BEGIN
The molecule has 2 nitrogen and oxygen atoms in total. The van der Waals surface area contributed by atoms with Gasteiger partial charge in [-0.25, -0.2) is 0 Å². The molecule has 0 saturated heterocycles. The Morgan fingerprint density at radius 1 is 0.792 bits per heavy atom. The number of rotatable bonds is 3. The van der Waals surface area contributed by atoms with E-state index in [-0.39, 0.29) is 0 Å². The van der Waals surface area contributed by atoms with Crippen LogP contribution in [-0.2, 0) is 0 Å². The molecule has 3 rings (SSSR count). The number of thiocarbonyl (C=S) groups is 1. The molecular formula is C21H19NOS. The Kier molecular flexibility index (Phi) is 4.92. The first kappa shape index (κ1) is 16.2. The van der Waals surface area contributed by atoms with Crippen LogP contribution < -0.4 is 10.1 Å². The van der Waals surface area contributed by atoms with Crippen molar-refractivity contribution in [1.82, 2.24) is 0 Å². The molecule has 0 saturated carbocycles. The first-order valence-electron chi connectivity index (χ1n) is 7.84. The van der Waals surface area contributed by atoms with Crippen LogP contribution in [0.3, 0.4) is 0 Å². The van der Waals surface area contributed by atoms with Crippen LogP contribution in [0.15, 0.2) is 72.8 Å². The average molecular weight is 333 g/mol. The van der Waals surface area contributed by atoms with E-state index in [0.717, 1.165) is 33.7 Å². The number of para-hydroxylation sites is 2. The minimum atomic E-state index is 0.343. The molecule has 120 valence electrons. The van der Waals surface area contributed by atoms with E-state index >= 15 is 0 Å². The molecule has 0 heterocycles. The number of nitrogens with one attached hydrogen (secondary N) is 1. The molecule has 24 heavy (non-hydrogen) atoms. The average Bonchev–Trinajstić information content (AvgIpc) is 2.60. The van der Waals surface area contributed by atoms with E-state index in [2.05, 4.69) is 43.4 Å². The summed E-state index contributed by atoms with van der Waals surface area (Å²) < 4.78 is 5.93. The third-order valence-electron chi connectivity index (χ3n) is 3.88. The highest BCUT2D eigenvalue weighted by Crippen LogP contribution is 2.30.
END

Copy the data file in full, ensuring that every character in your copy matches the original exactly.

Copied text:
The molecule has 2 nitrogen and oxygen atoms in total. The van der Waals surface area contributed by atoms with Gasteiger partial charge in [-0.25, -0.2) is 0 Å². The molecule has 0 saturated heterocycles. The Morgan fingerprint density at radius 1 is 0.792 bits per heavy atom. The number of rotatable bonds is 3. The van der Waals surface area contributed by atoms with E-state index in [-0.39, 0.29) is 0 Å². The van der Waals surface area contributed by atoms with Crippen LogP contribution in [-0.2, 0) is 0 Å². The molecule has 3 rings (SSSR count). The number of thiocarbonyl (C=S) groups is 1. The molecular formula is C21H19NOS. The Kier molecular flexibility index (Phi) is 4.92. The first kappa shape index (κ1) is 16.2. The van der Waals surface area contributed by atoms with Crippen LogP contribution < -0.4 is 10.1 Å². The van der Waals surface area contributed by atoms with Crippen molar-refractivity contribution in [1.82, 2.24) is 0 Å². The molecule has 0 saturated carbocycles. The first-order valence-electron chi connectivity index (χ1n) is 7.84. The van der Waals surface area contributed by atoms with Crippen LogP contribution in [0.3, 0.4) is 0 Å². The van der Waals surface area contributed by atoms with Crippen LogP contribution in [0.15, 0.2) is 72.8 Å². The average molecular weight is 333 g/mol. The van der Waals surface area contributed by atoms with E-state index in [0.717, 1.165) is 33.7 Å². The number of para-hydroxylation sites is 2. The minimum atomic E-state index is 0.343. The molecule has 120 valence electrons. The van der Waals surface area contributed by atoms with E-state index >= 15 is 0 Å². The molecule has 0 heterocycles. The number of nitrogens with one attached hydrogen (secondary N) is 1. The molecule has 24 heavy (non-hydrogen) atoms. The average Bonchev–Trinajstić information content (AvgIpc) is 2.60. The van der Waals surface area contributed by atoms with E-state index in [2.05, 4.69) is 43.4 Å². The summed E-state index contributed by atoms with van der Waals surface area (Å²) < 4.78 is 5.93. The third-order valence-electron chi connectivity index (χ3n) is 3.88. The highest BCUT2D eigenvalue weighted by Crippen LogP contribution is 2.30.